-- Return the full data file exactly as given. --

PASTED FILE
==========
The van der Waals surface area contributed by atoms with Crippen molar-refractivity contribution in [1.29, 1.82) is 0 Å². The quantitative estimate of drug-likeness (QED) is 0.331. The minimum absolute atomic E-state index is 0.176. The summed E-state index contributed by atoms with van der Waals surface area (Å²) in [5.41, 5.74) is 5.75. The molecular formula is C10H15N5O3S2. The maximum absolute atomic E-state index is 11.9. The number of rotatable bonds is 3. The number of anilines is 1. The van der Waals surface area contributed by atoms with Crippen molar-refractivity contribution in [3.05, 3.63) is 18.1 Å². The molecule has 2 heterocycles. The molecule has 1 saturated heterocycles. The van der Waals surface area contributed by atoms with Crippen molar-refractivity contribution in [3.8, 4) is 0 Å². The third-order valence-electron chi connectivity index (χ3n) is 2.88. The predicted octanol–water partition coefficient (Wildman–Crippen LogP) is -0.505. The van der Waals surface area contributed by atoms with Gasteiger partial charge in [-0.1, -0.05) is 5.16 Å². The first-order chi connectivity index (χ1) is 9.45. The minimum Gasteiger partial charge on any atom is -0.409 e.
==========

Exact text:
The van der Waals surface area contributed by atoms with Crippen molar-refractivity contribution in [1.29, 1.82) is 0 Å². The quantitative estimate of drug-likeness (QED) is 0.331. The minimum absolute atomic E-state index is 0.176. The summed E-state index contributed by atoms with van der Waals surface area (Å²) in [5.41, 5.74) is 5.75. The molecular formula is C10H15N5O3S2. The maximum absolute atomic E-state index is 11.9. The number of rotatable bonds is 3. The number of anilines is 1. The van der Waals surface area contributed by atoms with Crippen molar-refractivity contribution in [3.05, 3.63) is 18.1 Å². The molecule has 2 heterocycles. The molecule has 1 saturated heterocycles. The van der Waals surface area contributed by atoms with Crippen molar-refractivity contribution in [3.8, 4) is 0 Å². The third-order valence-electron chi connectivity index (χ3n) is 2.88. The predicted octanol–water partition coefficient (Wildman–Crippen LogP) is -0.505. The van der Waals surface area contributed by atoms with Gasteiger partial charge in [-0.1, -0.05) is 5.16 Å². The first-order chi connectivity index (χ1) is 9.45. The minimum Gasteiger partial charge on any atom is -0.409 e.